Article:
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This page is written by the game's inventor, Edward Jackman.

007 Chess

Invented by Edward Jackman 1995

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The idea for this came from several different other CVs that tried to incorporate the idea of moving both your own and your opponent's pieces. Some of these games don't even work, other have awkward rule fixes so they will work. The name, 007 refers of course to James Bond -- a spy who sometimes passes himself as someone he's not.

*007 CHESS*

All rules of orthochess apply with these changes:

  1. Players make three moves per turn, first a friendly piece, then an enemy piece, then another friendly piece.
  2. When moving enemy pawns, the pawns move normally. That is, the direction a pawn moves is determined by the color of the pawn, not by the player moving it.
  3. Each move must be legal by itself. If the first move of the turn puts the enemy king in check, the second move of the turn must escape that check if possible. If the second move puts your own king in check, your third move must release that check if possible. A player may not expose the friendly king to check when moving a friendly piece, or likewise expose the enemy king to check when moving an enemy piece.
  4. A player may not pass any of the three moves. The player MUST make all three moves if at all possible. If and only if it is impossible to make all three moves, the game is a stalemate.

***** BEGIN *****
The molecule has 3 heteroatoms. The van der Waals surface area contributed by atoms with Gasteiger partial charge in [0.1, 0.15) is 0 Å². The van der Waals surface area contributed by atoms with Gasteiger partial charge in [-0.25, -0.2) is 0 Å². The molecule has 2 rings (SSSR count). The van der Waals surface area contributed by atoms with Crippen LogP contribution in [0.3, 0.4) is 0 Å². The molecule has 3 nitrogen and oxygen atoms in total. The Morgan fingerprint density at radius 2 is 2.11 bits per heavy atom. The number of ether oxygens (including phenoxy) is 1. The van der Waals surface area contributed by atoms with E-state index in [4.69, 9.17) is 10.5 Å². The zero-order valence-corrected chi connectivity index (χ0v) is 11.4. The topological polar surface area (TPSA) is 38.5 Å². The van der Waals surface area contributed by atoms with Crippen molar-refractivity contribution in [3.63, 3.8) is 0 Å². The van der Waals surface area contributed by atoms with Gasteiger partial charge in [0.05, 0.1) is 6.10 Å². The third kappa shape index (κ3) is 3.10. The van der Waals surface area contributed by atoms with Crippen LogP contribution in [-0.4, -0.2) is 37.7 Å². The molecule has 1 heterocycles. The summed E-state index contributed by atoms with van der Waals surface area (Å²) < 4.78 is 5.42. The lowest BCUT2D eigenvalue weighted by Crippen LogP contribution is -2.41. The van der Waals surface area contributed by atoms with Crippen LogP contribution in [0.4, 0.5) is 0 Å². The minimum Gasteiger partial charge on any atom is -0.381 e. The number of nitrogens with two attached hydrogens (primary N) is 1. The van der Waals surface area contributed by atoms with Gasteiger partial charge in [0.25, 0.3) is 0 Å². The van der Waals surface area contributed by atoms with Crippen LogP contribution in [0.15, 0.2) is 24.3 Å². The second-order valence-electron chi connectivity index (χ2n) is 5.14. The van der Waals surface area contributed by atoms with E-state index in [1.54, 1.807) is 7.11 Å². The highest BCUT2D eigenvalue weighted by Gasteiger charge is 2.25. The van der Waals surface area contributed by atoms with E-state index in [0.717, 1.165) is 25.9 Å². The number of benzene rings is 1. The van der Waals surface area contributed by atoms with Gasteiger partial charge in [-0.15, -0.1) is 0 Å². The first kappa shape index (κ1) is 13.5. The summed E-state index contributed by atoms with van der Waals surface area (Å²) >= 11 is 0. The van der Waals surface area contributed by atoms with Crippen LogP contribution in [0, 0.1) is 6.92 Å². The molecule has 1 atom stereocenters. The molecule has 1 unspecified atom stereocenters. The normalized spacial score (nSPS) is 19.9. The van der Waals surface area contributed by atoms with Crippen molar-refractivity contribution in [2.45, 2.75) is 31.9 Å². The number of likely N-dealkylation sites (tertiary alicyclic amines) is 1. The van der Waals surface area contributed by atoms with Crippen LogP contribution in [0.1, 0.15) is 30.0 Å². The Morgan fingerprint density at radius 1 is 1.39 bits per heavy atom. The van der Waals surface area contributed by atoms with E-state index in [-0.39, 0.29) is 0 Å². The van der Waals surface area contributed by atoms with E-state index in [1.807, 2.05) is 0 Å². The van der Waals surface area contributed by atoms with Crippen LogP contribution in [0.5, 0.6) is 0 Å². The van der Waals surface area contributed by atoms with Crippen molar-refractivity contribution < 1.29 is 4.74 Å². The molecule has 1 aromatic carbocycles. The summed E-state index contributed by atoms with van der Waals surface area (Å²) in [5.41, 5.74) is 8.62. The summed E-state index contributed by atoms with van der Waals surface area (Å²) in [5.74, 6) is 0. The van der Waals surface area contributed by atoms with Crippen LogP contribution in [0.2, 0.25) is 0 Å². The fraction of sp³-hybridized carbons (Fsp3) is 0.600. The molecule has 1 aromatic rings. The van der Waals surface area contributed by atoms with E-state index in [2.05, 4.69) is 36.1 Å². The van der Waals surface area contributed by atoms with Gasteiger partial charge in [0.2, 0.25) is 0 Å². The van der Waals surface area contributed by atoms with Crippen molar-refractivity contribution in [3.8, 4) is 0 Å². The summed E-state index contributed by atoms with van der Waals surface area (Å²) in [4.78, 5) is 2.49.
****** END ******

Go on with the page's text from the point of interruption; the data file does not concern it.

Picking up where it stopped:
5. A player may give checkmate on the first or third moves of the turn, winning the game. Additionally, a player can legally checkmate him or herself on the second move of the turn and in doing so, lose the game.
  6. There are no restrictions against reversing moves made by the other player.
  7. Promotions are decided by the player that MOVES the pawn.*

Since each individual move is a legal orthochess move, the results will be a completely legal game of chess.

*007 CHESS, DETENTE variation*

Same rules as above with these changes:

  1. The enemy piece a player moves on the 2nd move in a turn may not be captured on the 3rd move of the same turn.
  2. A player may not move the same piece on the 1st and 3rd moves of the turn unless it is impossible to move two different pieces.

Other notes:


So far, no one, including myself, likes the original game. However, 007 Detente has been getting a lot of play. Also, there is disagreement on whether rule #7 should be changed so that the OWNER of a pawn decides what it promotes to. I'm leaning now to change it. Other games (such as Avalanche Chess) in which players move opposing pieces leave promotion to the owner of the pawn. Also, I think it would lead to more interesting situations in which a player conspires to make the opposition help promote a pawn.

Here's a quickie I lost:

Balanced 007 Detente
Edward is white moving up the board.
Hunter is black moving down the board.
Moves made by Edward are [bracketed] for clarity.

White Black
1. f3 [h6]
2. [e4] e5
3. g4 Qh4+
4. [Ke2] [Qh3]
5. [Qe1] Be7
6. g5 Qe6
7. [gxh6] [g5]
8. [Bh3] Qc4+
9. Ke3 Bc5+
10. [d4(forced)] d6]
11. [Bxc8] Rxh7
12. Qe2 Qxd4++

King e3; Queen e2; Rook a1, h1; Knight b1, g1; Bishop c1, c8; Pawn a2, b2, c2, e4, f3, h2.

King e8; Queen d4; Rook a8, h6; Knight b8, g8; Bishop c5; Pawn a7, b7, c7, d6, e5, f7, g5.

Written by Edward Jackman.
WWW page created: December 11, 1995. Last modified: February 7, 2000.